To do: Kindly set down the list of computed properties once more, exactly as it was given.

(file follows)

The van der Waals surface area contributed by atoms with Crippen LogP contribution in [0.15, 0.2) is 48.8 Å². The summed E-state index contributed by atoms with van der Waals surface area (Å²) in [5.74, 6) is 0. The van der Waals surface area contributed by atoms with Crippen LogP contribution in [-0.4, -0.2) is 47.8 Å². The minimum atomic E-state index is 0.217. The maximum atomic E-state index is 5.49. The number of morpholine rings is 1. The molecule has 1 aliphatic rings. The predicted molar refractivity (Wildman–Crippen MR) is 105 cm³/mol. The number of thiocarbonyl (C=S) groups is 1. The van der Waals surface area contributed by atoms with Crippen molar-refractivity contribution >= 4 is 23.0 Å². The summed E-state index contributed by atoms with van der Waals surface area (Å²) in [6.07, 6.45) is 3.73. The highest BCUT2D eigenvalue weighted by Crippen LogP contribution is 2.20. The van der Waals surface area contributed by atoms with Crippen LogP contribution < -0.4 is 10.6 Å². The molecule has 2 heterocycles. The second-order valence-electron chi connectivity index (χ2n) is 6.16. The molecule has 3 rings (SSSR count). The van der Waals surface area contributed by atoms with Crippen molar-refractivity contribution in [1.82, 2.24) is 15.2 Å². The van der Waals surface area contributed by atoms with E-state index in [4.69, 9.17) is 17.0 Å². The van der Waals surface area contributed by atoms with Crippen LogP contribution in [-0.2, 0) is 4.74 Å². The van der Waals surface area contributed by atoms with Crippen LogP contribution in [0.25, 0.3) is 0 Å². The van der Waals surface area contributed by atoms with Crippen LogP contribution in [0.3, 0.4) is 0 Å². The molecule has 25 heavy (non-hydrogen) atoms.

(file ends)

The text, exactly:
The van der Waals surface area contributed by atoms with Crippen LogP contribution in [0.15, 0.2) is 48.8 Å². The summed E-state index contributed by atoms with van der Waals surface area (Å²) in [5.74, 6) is 0. The van der Waals surface area contributed by atoms with Crippen LogP contribution in [-0.4, -0.2) is 47.8 Å². The minimum atomic E-state index is 0.217. The maximum atomic E-state index is 5.49. The number of morpholine rings is 1. The molecule has 1 aliphatic rings. The predicted molar refractivity (Wildman–Crippen MR) is 105 cm³/mol. The number of thiocarbonyl (C=S) groups is 1. The van der Waals surface area contributed by atoms with Crippen molar-refractivity contribution >= 4 is 23.0 Å². The summed E-state index contributed by atoms with van der Waals surface area (Å²) in [6.07, 6.45) is 3.73. The highest BCUT2D eigenvalue weighted by Crippen LogP contribution is 2.20. The van der Waals surface area contributed by atoms with Crippen LogP contribution < -0.4 is 10.6 Å². The molecule has 2 heterocycles. The second-order valence-electron chi connectivity index (χ2n) is 6.16. The molecule has 3 rings (SSSR count). The van der Waals surface area contributed by atoms with Crippen molar-refractivity contribution in [1.82, 2.24) is 15.2 Å². The van der Waals surface area contributed by atoms with E-state index in [4.69, 9.17) is 17.0 Å². The van der Waals surface area contributed by atoms with Crippen LogP contribution in [-0.2, 0) is 4.74 Å². The van der Waals surface area contributed by atoms with Crippen LogP contribution in [0.25, 0.3) is 0 Å². The van der Waals surface area contributed by atoms with Crippen LogP contribution in [0.3, 0.4) is 0 Å². The molecule has 25 heavy (non-hydrogen) atoms.